In the United States, the United Kingdom, and other countries, a convicted sex offender is often required to register with the respective jurisdiction's sex offender registry. S., registry databases are often open to the public.
A 2002 study by the Office of Justice Programs (OJP) of the United States Department of Justice following 9,691 male sex offenders released from prisons in 15 US states in 1994 indicated that within the first 3 years following their release, rearrest and reconviction rates for new sex offenses were 5.3 and 3.5 percent, respectively; that is, about 1 in 19 of released sex offenders were arrested within three years for another sex crime.
The same study found that during the same 3 years from release, 68 percent of released non-sex offenders were re-arrested for any crime (and 47.8 percent reconvicted), while 43 percent of the released sex offenders were rearrested for any crime (and 24 percent reconvicted).
Child molesters were, on average, five years older than violent offenders who committed their crimes against adults.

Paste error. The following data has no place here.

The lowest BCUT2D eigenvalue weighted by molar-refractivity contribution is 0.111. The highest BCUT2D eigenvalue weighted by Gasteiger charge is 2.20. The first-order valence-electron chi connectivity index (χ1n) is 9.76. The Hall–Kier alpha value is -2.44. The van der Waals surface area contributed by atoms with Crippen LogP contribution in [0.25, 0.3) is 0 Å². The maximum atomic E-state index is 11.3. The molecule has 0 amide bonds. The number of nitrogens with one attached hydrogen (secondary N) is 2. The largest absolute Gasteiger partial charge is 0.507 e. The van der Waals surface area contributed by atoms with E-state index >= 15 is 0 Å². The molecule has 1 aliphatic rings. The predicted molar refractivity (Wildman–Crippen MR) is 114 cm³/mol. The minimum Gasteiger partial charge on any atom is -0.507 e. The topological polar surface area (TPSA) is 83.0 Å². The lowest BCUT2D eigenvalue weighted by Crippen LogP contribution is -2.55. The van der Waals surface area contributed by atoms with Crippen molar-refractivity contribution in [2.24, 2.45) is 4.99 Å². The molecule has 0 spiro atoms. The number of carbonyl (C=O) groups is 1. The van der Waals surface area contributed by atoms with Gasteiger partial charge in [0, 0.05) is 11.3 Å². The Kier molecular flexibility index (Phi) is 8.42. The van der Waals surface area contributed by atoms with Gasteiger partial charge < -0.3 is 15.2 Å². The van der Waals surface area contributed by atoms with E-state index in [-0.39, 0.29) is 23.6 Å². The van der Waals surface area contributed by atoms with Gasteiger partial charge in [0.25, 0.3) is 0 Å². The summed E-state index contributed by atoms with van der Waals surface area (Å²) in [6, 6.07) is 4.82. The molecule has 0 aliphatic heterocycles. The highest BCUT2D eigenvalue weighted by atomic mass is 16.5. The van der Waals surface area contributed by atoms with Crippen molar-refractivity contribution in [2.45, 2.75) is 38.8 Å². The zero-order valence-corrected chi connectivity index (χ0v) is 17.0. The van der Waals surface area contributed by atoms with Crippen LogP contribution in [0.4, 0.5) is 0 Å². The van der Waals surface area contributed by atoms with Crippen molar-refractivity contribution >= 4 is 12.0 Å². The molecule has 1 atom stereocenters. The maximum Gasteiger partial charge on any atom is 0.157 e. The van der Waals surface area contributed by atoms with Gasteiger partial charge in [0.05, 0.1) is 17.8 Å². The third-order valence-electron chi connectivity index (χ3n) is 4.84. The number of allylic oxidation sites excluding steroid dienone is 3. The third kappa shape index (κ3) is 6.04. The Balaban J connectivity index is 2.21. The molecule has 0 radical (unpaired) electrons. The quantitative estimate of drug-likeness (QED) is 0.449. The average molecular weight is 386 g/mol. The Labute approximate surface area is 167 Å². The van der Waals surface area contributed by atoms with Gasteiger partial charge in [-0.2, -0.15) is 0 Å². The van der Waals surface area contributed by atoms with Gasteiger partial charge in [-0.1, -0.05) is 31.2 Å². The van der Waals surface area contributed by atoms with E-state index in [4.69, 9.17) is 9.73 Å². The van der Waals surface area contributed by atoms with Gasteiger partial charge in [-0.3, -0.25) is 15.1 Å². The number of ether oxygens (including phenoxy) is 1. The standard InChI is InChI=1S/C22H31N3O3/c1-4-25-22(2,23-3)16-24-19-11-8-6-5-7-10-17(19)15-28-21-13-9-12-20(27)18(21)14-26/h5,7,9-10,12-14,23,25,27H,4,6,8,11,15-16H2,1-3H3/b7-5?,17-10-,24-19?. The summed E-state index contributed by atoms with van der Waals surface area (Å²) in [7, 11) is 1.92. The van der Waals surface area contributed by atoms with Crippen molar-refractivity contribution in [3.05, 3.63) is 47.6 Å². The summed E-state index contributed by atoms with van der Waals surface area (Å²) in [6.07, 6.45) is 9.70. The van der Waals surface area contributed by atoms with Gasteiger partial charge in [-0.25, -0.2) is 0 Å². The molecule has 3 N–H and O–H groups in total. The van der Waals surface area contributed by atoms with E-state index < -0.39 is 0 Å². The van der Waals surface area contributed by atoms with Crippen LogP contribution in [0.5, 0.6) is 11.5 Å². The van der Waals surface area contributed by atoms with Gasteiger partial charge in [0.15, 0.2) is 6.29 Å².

Nearly 25 percent of child molesters were age 40 or older, but about 10 percent of inmates with adult victims were in that age group.
The law is enacted and enforced on a state-by-state basis.
Most states also restrict where convicted sex offenders can live after their release, prohibiting residency within a designated distance of schools and daycare centers (usually 1,000–2,000 feet (300–610 m)).Guided by the 2007 Adam Walsh Child Protection and Safety Act, sex offenders must avoid of such areas as schools, bus stops, gyms, recreation centers, playgrounds, parks, swimming pools, libraries, nursing homes, and places of worship by 500 to 2,500 feet (150 to 760 m).However, residence stipulations vary from state to state.The term sexual predator is often used to describe a sex offender or any of the "tier offenders"; however, only the category just below sexually-violent sexual predator is reserved for a severe or repeated sex offender: sexual predator.In the United States, the Adam Walsh Act (AWA) proposed to provide funding to each jurisdiction which would agree to incorporate its Act into their law.A sex offender (sexual offender, sex abuser, or sexual abuser) is a person who has committed a sex crime.